Tuesday, 27 November 2012

Tips on writing a series

Have you ever thought about writing a series of books? Here, prolific author and great friend, David Robinson, gives his thoughts and advice.

On Friday, November 23rd, Crooked Cat Books released the fifth STAC Mystery, Murder at the Murder Mystery Weekend. Five books, all with the same central characters, but the only theme common to them is a murder mystery.
Writing with a series in mind is a fine idea, and even when I produce stand alone novels, like Voices, I tend to finish them with a sequel in mind. There are many pros to turning out a series. But, equally, there are a few cons.
The STAC Mysteries are just beginning to be noticed, and a part of that lies in the series factor. A reader buys one, enjoys, and buys another, and another, and another. Why? Because they know what they’re getting.
From the writer’s point of view, this is a great advantage. As long as you can keep the storylines fresh, keep the characters in character, maintain or improve the level of quality you set at the start, then the readers will follow, perhaps slowly at first, but they will be there.
In a stand alone novel, you have 100,000 words to develop your character(s). In a series, you can have them grow. Joe Murray, the amateur sleuth of the STAC Mysteries, is a case in point. Grumpy, hiding a heart of gold, Joe remains obstinately single after his divorce, but with this fifth book I took the opportunity to re-introduce him to the joys of love (non-graphically, of course) and in the sixth book, I’m taking that theme a stage further.
Another advantage is you don’t have to go into detail on character backgrounds. Most of the groundwork has been done in the first book. A few reminders here and there in subsequent tales are all that is needed. It frees you up to concentrate on plot and action.
Finally, the great advantage a series has over, say a serial, is that each novel is a stand alone. Think of Harry Potter as an example. Would Goblet of Fire make complete sense if you had not read the earlier books? But if you read Murder at the Murder Mystery Weekend, it would make perfect sense, and you could go back to The Filey Connection (the first STAC Mystery) at your leisure.
But it’s not all plain sailing. There are downsides to the series, and the biggest one is accuracy.
Joe was born sometime around 1955. He was 55 years old in The Filey Connection. I cannot, then, have him as 54 years old in Murder at the Murder Mystery Weekend. Opposite Joe’s cafĂ© is Doncaster Road Industrial Estate. It will always be Doncaster Road Industrial Estate. It cannot suddenly change to Sanford Industrial Estate, anymore than the local newspaper can start off as the Sanford Gazette and later become the Sanford Herald. To make such changes needs an explanation, and to avoid error, keeping detailed records is vital.
It’s one of the tenets of writing novels that you should know every, tiny detail about your characters. That goes double for writing a series. One of Joe’s friends is diabetic. I cannot have her taking heaps of sugar in her tea when I’m six books in. Another is a self-employed painter and decorator. If I have him installing a new central heating system several books down the line, the reader will want to know where he got the skills and whether he’s just doing it as a favour.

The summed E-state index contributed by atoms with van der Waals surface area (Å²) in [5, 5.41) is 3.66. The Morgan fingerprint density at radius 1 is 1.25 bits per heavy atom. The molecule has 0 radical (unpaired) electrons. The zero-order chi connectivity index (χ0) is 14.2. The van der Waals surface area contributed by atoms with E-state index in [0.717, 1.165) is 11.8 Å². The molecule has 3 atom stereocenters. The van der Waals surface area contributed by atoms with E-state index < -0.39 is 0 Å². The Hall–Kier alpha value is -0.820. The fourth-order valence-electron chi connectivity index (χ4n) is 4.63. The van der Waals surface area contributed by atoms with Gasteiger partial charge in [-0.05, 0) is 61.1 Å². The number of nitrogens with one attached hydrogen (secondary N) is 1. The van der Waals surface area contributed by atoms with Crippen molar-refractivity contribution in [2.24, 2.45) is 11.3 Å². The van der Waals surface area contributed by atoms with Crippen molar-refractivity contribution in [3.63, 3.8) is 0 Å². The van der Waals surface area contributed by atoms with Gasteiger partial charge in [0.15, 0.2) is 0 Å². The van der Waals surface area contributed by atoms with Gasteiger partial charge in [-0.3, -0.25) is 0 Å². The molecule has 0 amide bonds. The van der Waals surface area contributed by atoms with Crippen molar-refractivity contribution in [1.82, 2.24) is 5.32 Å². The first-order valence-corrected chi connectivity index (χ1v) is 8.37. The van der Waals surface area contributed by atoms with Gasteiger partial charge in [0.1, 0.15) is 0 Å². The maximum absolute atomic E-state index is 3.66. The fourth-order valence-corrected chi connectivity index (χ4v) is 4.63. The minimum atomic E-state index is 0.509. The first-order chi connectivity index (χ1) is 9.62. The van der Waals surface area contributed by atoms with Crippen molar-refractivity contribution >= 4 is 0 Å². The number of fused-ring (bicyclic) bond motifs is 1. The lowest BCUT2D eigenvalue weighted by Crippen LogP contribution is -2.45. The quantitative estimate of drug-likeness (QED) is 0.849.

Another problem you face with the series is variety. The Filey Connection was a traditional, British seaside mystery. When I began work on the second book, The I-Spy Murders, I set it in Skegness, but then I changed my mind and moved it to Chester. I did not want the STAC Mysteries to become seaside mysteries. Since then, I’ve set them in Leeds, York, and with Murder at the Murder Mystery Weekend, Lincoln. I vary the murders, the murderers, the circumstances and the motives as much as I can.
Is there a limit?
I don’t know. Alan Hunter, author of the George Gently novels, turned out 46 between 1955 and his death in 1982. I’d like to think that the STAC Mysteries could go that kind of distance, but only time will tell.
In the meantime, if you’re contemplating a series, go for it. I’ll keep an eye out for you in the Kindle charts.

David Robinson is a 62-year-old freelance writer, novelist and blogger. He lives and works in Greater Manchester, England.
He has published six novels with Crooked Cat Books, five of which are STAC Mysteries.
He was a volunteer editor on 50 Stories for Pakistan, an anthology whose profits go to the Red Cross to help those afflicted by the 2010 floods in Pakistan. He was also a managing editor on 100 Stories for Queensland, the proceeds going to help victims of the Queensland floods of January 2011.
You can find David at http://www.dwrob.com and you can learn more about the STAC Mysteries at https://sites.google.com/site/sanford3rdageclubmysteries/

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1 comment:

Catriona King said...

Great article and I completely agree with everything said here about writing series